City of Huntsville secures federal RAISE grant for pedestrian access project
Published on August 9, 2022
The City of Huntsville’s vision for improving downtown pedestrian access while providing an economic boost to low-income communities is a step closer to reality after securing $20 million in federal grant funding.
The pedestrian access and redevelopment corridor (PARC) project has been on the City’s wish list for over a decade, but funding shortfalls kept the project in a holding pattern. The Rebuilding American Infrastructure with Sustainability and Equity (RAISE) grant, administered by the U.S. Department of Transportation, ensures PARC can move ahead.
“Huntsville welcomes the RAISE grant, which will allow us to take property out of flood zones, enhance connectivity and improve our transportation grid along Pinhook Creek,” Mayor Tommy Battle said. “We appreciate our partnership with the federal government and this grant, which will help us take Huntsville to the next level.”
The key aspect of PARC is connectivity. The project will safely connect the downtown, Mill Creek and Lowe Mill communities via greenways and a suspended pedestrian bridge. These three areas are currently separated by two major state and federal roadways: U.S. 231 and U.S. 431/AL53.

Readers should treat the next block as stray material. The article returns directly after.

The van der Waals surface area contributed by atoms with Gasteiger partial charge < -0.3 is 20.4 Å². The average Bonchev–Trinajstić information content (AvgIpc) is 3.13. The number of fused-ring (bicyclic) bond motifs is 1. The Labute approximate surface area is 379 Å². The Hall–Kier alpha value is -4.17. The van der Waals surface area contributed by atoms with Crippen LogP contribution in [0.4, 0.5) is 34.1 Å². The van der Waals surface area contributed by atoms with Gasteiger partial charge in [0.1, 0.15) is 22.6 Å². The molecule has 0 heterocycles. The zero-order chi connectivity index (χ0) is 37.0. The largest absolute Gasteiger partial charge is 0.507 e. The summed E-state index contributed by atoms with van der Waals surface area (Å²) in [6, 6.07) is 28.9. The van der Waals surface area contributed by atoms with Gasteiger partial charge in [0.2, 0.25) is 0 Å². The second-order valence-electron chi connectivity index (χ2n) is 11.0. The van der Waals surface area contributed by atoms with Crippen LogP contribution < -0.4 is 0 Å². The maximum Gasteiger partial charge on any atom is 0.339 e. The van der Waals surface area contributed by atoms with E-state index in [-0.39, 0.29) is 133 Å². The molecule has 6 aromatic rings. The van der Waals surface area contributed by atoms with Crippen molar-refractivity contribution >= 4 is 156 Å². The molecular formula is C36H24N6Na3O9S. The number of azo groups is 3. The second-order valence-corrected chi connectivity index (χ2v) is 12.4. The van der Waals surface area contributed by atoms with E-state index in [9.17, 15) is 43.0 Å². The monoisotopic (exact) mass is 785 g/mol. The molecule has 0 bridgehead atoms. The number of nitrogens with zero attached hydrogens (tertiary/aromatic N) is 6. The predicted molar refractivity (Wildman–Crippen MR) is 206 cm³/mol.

The project will also include major enhancements along Pinhook Creek in the downtown district to reduce flooding and improve the floodplain along the creek. Upon completion, the Pinhook Creek area will feature new public recreation amenities while also connecting multiple neighborhoods.
“This project has been a continuous goal for the City since 2006,” said Shane Davis, Huntsville’s Director of Urban & Economic Development. “The completion of the project will provide a safe multimodal hub for pedestrian and bicycle connectivity for multiple areas of Huntsville as well as new downtown recreation opportunities. Over time, the City will use this project to connect north and south Huntsville, Five Points, Lowe Mill, John Hunt Park and even Research Park with alternate modes of mobility.”
It will also offer a significant boost to low-income communities by providing access to health care and employment opportunities to about 5,000 people who live within a half mile of the project area.
“This is one of those quality-of-life projects that will have enormous benefits for anyone who lives, works and plays downtown,” Mayor Battle said. “We are grateful for our local, state and federal partners who helped secure this last piece of the puzzle. “I especially thank Sen. Richard Shelby and his team for their assistance in procuring the grant, as well as Sen. Tommy Tuberville and Gov. Kay Ivey, who went above and beyond in expressing their support for the project.”